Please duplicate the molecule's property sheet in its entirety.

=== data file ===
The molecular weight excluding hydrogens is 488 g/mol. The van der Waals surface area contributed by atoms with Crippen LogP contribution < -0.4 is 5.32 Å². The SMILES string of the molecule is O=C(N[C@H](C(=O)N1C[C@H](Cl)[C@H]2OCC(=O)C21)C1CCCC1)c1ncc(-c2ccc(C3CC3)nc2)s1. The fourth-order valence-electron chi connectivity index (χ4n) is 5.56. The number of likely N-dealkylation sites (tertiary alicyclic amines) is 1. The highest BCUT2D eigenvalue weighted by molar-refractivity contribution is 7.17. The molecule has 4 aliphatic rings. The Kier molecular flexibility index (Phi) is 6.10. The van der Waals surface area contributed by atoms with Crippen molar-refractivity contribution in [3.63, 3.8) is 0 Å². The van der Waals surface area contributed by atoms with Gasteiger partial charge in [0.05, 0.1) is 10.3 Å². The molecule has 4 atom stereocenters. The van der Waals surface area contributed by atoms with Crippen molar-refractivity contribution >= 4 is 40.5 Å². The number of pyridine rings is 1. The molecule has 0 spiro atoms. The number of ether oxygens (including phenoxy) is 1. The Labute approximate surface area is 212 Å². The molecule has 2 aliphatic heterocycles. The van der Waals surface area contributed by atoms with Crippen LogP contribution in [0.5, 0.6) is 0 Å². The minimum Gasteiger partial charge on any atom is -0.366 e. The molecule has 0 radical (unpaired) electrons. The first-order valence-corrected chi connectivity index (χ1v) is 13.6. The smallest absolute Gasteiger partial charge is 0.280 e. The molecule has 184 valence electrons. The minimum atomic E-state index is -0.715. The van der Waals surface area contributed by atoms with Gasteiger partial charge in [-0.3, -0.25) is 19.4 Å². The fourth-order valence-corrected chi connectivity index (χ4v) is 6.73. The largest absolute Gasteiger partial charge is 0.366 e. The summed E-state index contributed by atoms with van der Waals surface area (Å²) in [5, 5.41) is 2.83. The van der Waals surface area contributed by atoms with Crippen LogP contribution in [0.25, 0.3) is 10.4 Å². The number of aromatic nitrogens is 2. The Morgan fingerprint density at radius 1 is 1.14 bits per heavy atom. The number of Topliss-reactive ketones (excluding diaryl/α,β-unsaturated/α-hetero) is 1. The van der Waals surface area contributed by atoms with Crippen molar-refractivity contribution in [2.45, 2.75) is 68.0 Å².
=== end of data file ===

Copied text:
The molecular weight excluding hydrogens is 488 g/mol. The van der Waals surface area contributed by atoms with Crippen LogP contribution < -0.4 is 5.32 Å². The SMILES string of the molecule is O=C(N[C@H](C(=O)N1C[C@H](Cl)[C@H]2OCC(=O)C21)C1CCCC1)c1ncc(-c2ccc(C3CC3)nc2)s1. The fourth-order valence-electron chi connectivity index (χ4n) is 5.56. The number of likely N-dealkylation sites (tertiary alicyclic amines) is 1. The highest BCUT2D eigenvalue weighted by molar-refractivity contribution is 7.17. The molecule has 4 aliphatic rings. The Kier molecular flexibility index (Phi) is 6.10. The van der Waals surface area contributed by atoms with Crippen molar-refractivity contribution in [3.63, 3.8) is 0 Å². The van der Waals surface area contributed by atoms with Gasteiger partial charge in [0.05, 0.1) is 10.3 Å². The molecule has 4 atom stereocenters. The van der Waals surface area contributed by atoms with Crippen molar-refractivity contribution >= 4 is 40.5 Å². The number of pyridine rings is 1. The molecule has 0 spiro atoms. The number of ether oxygens (including phenoxy) is 1. The Labute approximate surface area is 212 Å². The molecule has 2 aliphatic heterocycles. The van der Waals surface area contributed by atoms with Crippen LogP contribution in [0.5, 0.6) is 0 Å². The minimum Gasteiger partial charge on any atom is -0.366 e. The molecule has 0 radical (unpaired) electrons. The first-order valence-corrected chi connectivity index (χ1v) is 13.6. The smallest absolute Gasteiger partial charge is 0.280 e. The molecule has 184 valence electrons. The minimum atomic E-state index is -0.715. The van der Waals surface area contributed by atoms with Gasteiger partial charge in [-0.3, -0.25) is 19.4 Å². The fourth-order valence-corrected chi connectivity index (χ4v) is 6.73. The largest absolute Gasteiger partial charge is 0.366 e. The summed E-state index contributed by atoms with van der Waals surface area (Å²) in [5, 5.41) is 2.83. The van der Waals surface area contributed by atoms with Crippen LogP contribution in [0.25, 0.3) is 10.4 Å². The number of aromatic nitrogens is 2. The Morgan fingerprint density at radius 1 is 1.14 bits per heavy atom. The number of Topliss-reactive ketones (excluding diaryl/α,β-unsaturated/α-hetero) is 1. The van der Waals surface area contributed by atoms with Crippen molar-refractivity contribution in [2.45, 2.75) is 68.0 Å².